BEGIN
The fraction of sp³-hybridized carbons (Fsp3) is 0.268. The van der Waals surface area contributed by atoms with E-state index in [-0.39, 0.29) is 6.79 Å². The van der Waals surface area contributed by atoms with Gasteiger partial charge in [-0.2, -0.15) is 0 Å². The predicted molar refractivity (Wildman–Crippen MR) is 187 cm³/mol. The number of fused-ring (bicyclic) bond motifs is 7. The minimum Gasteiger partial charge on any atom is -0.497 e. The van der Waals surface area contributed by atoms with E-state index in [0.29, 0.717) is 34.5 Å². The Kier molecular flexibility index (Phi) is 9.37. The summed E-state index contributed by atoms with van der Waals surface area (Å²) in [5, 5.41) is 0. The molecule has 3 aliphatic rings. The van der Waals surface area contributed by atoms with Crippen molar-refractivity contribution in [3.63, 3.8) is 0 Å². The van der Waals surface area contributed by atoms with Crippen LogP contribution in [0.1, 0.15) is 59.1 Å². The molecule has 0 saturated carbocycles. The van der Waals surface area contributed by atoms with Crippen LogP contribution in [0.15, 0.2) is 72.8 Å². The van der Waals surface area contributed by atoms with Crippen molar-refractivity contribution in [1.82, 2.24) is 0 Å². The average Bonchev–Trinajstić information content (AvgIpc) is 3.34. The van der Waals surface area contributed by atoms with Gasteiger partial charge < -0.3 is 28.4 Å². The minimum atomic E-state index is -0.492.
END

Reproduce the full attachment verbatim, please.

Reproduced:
The fraction of sp³-hybridized carbons (Fsp3) is 0.268. The van der Waals surface area contributed by atoms with E-state index in [-0.39, 0.29) is 6.79 Å². The van der Waals surface area contributed by atoms with Gasteiger partial charge in [-0.2, -0.15) is 0 Å². The predicted molar refractivity (Wildman–Crippen MR) is 187 cm³/mol. The number of fused-ring (bicyclic) bond motifs is 7. The minimum Gasteiger partial charge on any atom is -0.497 e. The van der Waals surface area contributed by atoms with E-state index in [0.29, 0.717) is 34.5 Å². The Kier molecular flexibility index (Phi) is 9.37. The summed E-state index contributed by atoms with van der Waals surface area (Å²) in [5, 5.41) is 0. The molecule has 3 aliphatic rings. The van der Waals surface area contributed by atoms with Crippen molar-refractivity contribution in [3.63, 3.8) is 0 Å². The van der Waals surface area contributed by atoms with Crippen LogP contribution in [0.1, 0.15) is 59.1 Å². The molecule has 0 saturated carbocycles. The van der Waals surface area contributed by atoms with Crippen LogP contribution in [0.15, 0.2) is 72.8 Å². The van der Waals surface area contributed by atoms with Crippen molar-refractivity contribution in [1.82, 2.24) is 0 Å². The average Bonchev–Trinajstić information content (AvgIpc) is 3.34. The van der Waals surface area contributed by atoms with Gasteiger partial charge < -0.3 is 28.4 Å². The minimum atomic E-state index is -0.492.